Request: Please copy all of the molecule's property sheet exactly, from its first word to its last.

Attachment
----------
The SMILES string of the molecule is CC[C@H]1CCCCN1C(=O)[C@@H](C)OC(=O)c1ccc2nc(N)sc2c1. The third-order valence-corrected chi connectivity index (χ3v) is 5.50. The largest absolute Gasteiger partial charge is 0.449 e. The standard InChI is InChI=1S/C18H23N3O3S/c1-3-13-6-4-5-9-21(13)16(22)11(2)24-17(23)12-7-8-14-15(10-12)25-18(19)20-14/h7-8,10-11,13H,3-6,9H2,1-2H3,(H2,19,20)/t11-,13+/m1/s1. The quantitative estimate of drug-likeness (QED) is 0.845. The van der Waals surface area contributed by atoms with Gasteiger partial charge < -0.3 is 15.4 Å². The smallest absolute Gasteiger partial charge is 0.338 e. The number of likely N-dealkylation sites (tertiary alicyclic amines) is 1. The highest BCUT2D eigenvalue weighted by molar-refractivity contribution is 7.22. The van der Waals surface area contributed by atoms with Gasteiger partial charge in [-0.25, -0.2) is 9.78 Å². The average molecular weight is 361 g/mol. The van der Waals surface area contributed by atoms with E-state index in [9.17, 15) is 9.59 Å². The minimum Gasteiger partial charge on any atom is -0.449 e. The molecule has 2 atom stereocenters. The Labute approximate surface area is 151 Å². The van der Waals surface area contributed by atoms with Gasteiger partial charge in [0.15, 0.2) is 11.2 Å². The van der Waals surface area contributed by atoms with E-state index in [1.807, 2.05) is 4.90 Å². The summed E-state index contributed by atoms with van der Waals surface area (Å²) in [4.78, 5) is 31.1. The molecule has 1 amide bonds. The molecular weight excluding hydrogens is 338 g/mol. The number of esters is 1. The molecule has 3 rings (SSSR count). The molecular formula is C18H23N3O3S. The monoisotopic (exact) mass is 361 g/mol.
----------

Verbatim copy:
The SMILES string of the molecule is CC[C@H]1CCCCN1C(=O)[C@@H](C)OC(=O)c1ccc2nc(N)sc2c1. The third-order valence-corrected chi connectivity index (χ3v) is 5.50. The largest absolute Gasteiger partial charge is 0.449 e. The standard InChI is InChI=1S/C18H23N3O3S/c1-3-13-6-4-5-9-21(13)16(22)11(2)24-17(23)12-7-8-14-15(10-12)25-18(19)20-14/h7-8,10-11,13H,3-6,9H2,1-2H3,(H2,19,20)/t11-,13+/m1/s1. The quantitative estimate of drug-likeness (QED) is 0.845. The van der Waals surface area contributed by atoms with Gasteiger partial charge < -0.3 is 15.4 Å². The smallest absolute Gasteiger partial charge is 0.338 e. The number of likely N-dealkylation sites (tertiary alicyclic amines) is 1. The highest BCUT2D eigenvalue weighted by molar-refractivity contribution is 7.22. The van der Waals surface area contributed by atoms with Gasteiger partial charge in [-0.25, -0.2) is 9.78 Å². The average molecular weight is 361 g/mol. The van der Waals surface area contributed by atoms with E-state index in [9.17, 15) is 9.59 Å². The minimum Gasteiger partial charge on any atom is -0.449 e. The molecule has 2 atom stereocenters. The Labute approximate surface area is 151 Å². The van der Waals surface area contributed by atoms with Gasteiger partial charge in [0.15, 0.2) is 11.2 Å². The van der Waals surface area contributed by atoms with E-state index in [1.807, 2.05) is 4.90 Å². The summed E-state index contributed by atoms with van der Waals surface area (Å²) in [4.78, 5) is 31.1. The molecule has 1 amide bonds. The molecular weight excluding hydrogens is 338 g/mol. The number of esters is 1. The molecule has 3 rings (SSSR count). The molecular formula is C18H23N3O3S. The monoisotopic (exact) mass is 361 g/mol.